Wednesday, January 15, 2014

Those Days Of Yester Year

"I think you're going to find out that westerns will be coming back. It's Americana, it's part of our history, the cowboy, the cattle drive, the
Dodge City [Kans.] Peace Commissioners. L to R: Chas. Bassett, W. H. Harris, Wyatt Earp, Luke Short, L. McLean, Bat Masterson, Neal Brown
Title: Dodge City [Kans.] Peace Commissioners. L to R: Chas. Bassett, W. H. Harris, Wyatt Earp, Luke Short, L. McLean, Bat Masterson, Neal Brown | Date: cCirca 1890 | Photographer: Unknown | This work is in the public domain in the United States because it is a work prepared by an officer or employee of the United States Government as part of that person’s official duties under the terms of Title 17, Chapter 1, Section 105 of the US Code.
sheriff, the fight for law, order and justice. Justice will always prevail far as I'm concerned." ~ Clayton Moore (The Lone Ranger, 1949 - 1952 & 1953 - 1957)

Every winter I seem to acquire a hankerin’ for westerns.  Watching rough and tumble men; drink strong coffee over an open fire, ride across miles of picturesque plains, and mozy up to the bar for a shot of whiskey and a cigar; somehow provides me with a cozy down home feeling I simply don’t get from other genres.

While I agree with Moore’s overall sentiment, I must disagree with him on one key point.  Westerns aren’t about history.  Westerns are about mythology.  These heroic tales don’t depict where we came from as much as they depict where we wish we had come from.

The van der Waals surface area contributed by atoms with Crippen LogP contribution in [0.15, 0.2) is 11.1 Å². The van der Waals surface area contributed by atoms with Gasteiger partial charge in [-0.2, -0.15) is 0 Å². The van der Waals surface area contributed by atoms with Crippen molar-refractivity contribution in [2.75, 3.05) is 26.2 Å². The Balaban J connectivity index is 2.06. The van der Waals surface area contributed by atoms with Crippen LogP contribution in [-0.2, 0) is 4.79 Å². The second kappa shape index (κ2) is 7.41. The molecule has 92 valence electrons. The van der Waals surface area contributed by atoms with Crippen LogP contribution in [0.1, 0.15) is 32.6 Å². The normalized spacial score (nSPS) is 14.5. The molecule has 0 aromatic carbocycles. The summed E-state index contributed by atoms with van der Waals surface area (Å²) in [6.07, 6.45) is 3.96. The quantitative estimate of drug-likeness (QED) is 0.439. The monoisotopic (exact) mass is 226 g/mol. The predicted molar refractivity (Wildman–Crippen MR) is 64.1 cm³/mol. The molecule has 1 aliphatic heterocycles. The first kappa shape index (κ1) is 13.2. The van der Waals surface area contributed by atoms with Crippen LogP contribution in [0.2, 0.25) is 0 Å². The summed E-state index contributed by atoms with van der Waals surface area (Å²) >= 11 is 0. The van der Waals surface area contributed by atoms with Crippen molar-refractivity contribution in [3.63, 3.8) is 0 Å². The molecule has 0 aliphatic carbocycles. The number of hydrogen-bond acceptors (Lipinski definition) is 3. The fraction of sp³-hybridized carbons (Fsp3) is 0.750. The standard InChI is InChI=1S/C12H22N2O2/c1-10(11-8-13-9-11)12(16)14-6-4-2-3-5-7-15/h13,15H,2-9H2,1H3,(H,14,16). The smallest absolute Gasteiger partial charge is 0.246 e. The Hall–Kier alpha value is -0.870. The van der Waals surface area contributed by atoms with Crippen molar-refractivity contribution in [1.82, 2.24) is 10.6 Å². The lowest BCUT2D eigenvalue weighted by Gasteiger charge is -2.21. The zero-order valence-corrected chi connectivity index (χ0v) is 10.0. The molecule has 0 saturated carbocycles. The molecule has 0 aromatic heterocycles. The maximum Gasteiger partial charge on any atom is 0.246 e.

Occasionally, a western will depict the tragic plight of Native Americans, and strive to accurately paint the picture of near genocidal conditions.  However, typical westerns generally depict “Indians” as a force to be overcome, like weather or mountain lions, as Americans struggle to tame the west and realize their manifest destiny.

Although this skewing of the history of attempted ethnic cleansing bares undeniably racist overtones, westerns also convey messages of community, loyalty, justice, faith, camaraderie.
  • When the local bank was robbed, men dropped what they were doing and joined the posse.
  • When a neighbor’s barn burned, town folk spent the next Saturday building a new one with no thought of pay.
  • If a crime was committed, the varmint would be brought to justice by the  incorruptible law man.
  • Everyone went to “Sunday meeting,” or at least  respected the institution.
  • There was always a poker game a fellah could join, after a hard day tending cattle on the north 40.
Of course, the real “old west” was much dirtier, messier, and meaner than these tales would have us believe, but so what?  It doesn’t matter that Wyatt Earp may not have always waited for his rival to draw first.  It doesn’t matter whether the real Bat Masterson disarmed would be scoundrels with his cane, before reaching for his gun.  It doesn’t even matter that The Lone Ranger never really dispensed an even handed brand of justice.

These fictionalized figures of yester year entertain us by representing the noblest parts of our past in straightforward morality tales.  Although the historical slants may be iffy, at best, the senses of romance and escapism, delivered by these stories, are valuable in their own right.

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